Professor: Mexicans 'tired of politics'
Calderon faces economic test, Latin American specialist says
A voter casts his ballot in Mexico City during the presidential election.
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MEXICO CITY, Mexico (CNN) -- Conservative Felipe Calderon won by a narrow margin Thursday in Mexico's presidential election, but leftist rival Andres Manuel Lopez Obrador claimed there were irregularities and vowed to fight the results in court.
CNN anchor Kitty Pilgrim discussed the election results with George Grayson, a professor of Latin American politics at the College of William & Mary in Virginia.
PILGRIM: Lopez Obrador says he won't accept the results. They have until September 6, I believe, to ... rule on this?
GRAYSON: Well, after the Federal Electoral Institute that organizes the election and gives a preliminary count finishes its work, as it did today, there are four days, not including the weekend, for the loser to pose any challenges to the results.
And so the middle of next week, that process will begin. It could go on until [September 6], but it certainly won't because of the impact, the uncertainty, it would have on economic markets. I think it's fair to say that Felipe Calderon is the president-elect of Mexico.
PILGRIM: Lopez Obrador is calling on his supporters to rally on Saturday. What do you predict might happen? He has a history of protesting elections, does he not?
GRAYSON: Oh, yes. He's turned mass marches from an art form into an exact science. But on Saturday he's only called for his supporters to gather in Mexico's huge central square, the Zocalo. And he's going to read out one by one the number of irregularities that he and his staff have found during the campaign.
But I can tell you that, I think, Kitty, that the people are sick and tired of politics here. They used to think that the longest day of the year was first day of summer. Now they're sure it was July 2, which seems to go on and on and on because July 2 was the date when the election took place.
PILGRIM: Calderon ... has said recently [to The Associated Press], "I want to establish a very constructive relationship without bowing my head or lowering my eyes to the Americans." Doesn't sound very conciliatory.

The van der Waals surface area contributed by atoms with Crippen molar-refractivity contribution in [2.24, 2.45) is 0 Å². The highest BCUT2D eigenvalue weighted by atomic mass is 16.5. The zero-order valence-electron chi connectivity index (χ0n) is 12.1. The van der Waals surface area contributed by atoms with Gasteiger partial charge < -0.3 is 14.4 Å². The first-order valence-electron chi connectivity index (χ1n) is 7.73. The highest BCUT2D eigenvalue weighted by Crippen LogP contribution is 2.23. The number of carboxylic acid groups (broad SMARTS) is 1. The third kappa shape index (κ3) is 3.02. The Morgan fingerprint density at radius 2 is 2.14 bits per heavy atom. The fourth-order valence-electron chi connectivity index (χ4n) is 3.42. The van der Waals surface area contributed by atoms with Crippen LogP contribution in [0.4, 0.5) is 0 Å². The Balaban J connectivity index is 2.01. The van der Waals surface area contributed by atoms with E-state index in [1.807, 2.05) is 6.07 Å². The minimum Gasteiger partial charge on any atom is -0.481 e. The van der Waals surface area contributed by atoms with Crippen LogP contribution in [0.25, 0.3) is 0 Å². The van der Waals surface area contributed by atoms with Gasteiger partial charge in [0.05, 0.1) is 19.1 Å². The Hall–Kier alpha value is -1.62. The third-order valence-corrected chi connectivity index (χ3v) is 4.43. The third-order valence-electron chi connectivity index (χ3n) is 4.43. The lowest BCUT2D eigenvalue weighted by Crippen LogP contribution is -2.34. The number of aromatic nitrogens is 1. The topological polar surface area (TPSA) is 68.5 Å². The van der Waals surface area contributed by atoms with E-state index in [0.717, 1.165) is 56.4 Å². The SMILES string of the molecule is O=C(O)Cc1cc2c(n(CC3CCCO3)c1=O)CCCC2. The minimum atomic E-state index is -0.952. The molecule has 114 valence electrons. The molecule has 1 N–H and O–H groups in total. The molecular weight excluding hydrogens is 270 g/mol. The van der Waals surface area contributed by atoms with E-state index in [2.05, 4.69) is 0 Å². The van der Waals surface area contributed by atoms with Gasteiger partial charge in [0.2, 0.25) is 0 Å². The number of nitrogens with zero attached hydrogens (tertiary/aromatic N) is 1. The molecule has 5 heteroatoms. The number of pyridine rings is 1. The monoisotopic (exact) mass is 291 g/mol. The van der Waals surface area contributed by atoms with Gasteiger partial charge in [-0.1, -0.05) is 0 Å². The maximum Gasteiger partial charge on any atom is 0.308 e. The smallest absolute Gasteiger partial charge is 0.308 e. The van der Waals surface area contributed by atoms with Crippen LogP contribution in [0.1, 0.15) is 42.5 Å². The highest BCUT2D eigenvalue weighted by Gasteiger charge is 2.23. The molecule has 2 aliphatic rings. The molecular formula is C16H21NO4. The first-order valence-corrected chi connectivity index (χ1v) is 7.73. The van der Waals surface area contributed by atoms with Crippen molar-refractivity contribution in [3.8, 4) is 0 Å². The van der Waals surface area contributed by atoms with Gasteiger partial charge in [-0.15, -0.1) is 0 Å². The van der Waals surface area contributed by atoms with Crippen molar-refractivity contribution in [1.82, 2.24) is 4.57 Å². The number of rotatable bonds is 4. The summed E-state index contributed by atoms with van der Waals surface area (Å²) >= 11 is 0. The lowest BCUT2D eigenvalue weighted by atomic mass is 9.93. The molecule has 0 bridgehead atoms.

GRAYSON: Oh, well, in Mexican presidential elections you have to play the nationalistic card, just as in U.S. presidential elections you try to make nice with Mexico. That's the rhetoric that we hear after every presidential campaign here.
PILGRIM: He has met with President Bush several times. What movement might we see on such sticky issues as immigration and border security?
GRAYSON: Well, it behooves both countries to emphasize border security. On immigration, I think that the House Republicans are going to oppose any kind of reform except one that tightens up immigration laws.
The real imperative for the Calderon administration is not to fall into the act of calling themselves victims of the world economy but starting to break the bottlenecks in their own economy that impedes competition, efficiency and quality products.
Otherwise the Chinese, who are already eating their lunch, are going to start eating their breakfast and dinner, too.
PILGRIM: You bring out a great point. The Mexican economy has been damaged by global trade. How do you see Calderon fixing this? ... Do you see anything in his platform that suggests a remedy?
GRAYSON: Well, I would disagree that it's been hurt by global trade. The problem is that with NAFTA [the North American Free Trade Agreement], the Mexican economy opened up to the world. But internally you still have monopolies and oligopolies and conglomerates, whether it's in electricity, oil, cement, telephones, telecommunications.
And so it is up to Mexico to do some trust busting so it can be more competitive. Otherwise, unless it swims, it's going to sink.
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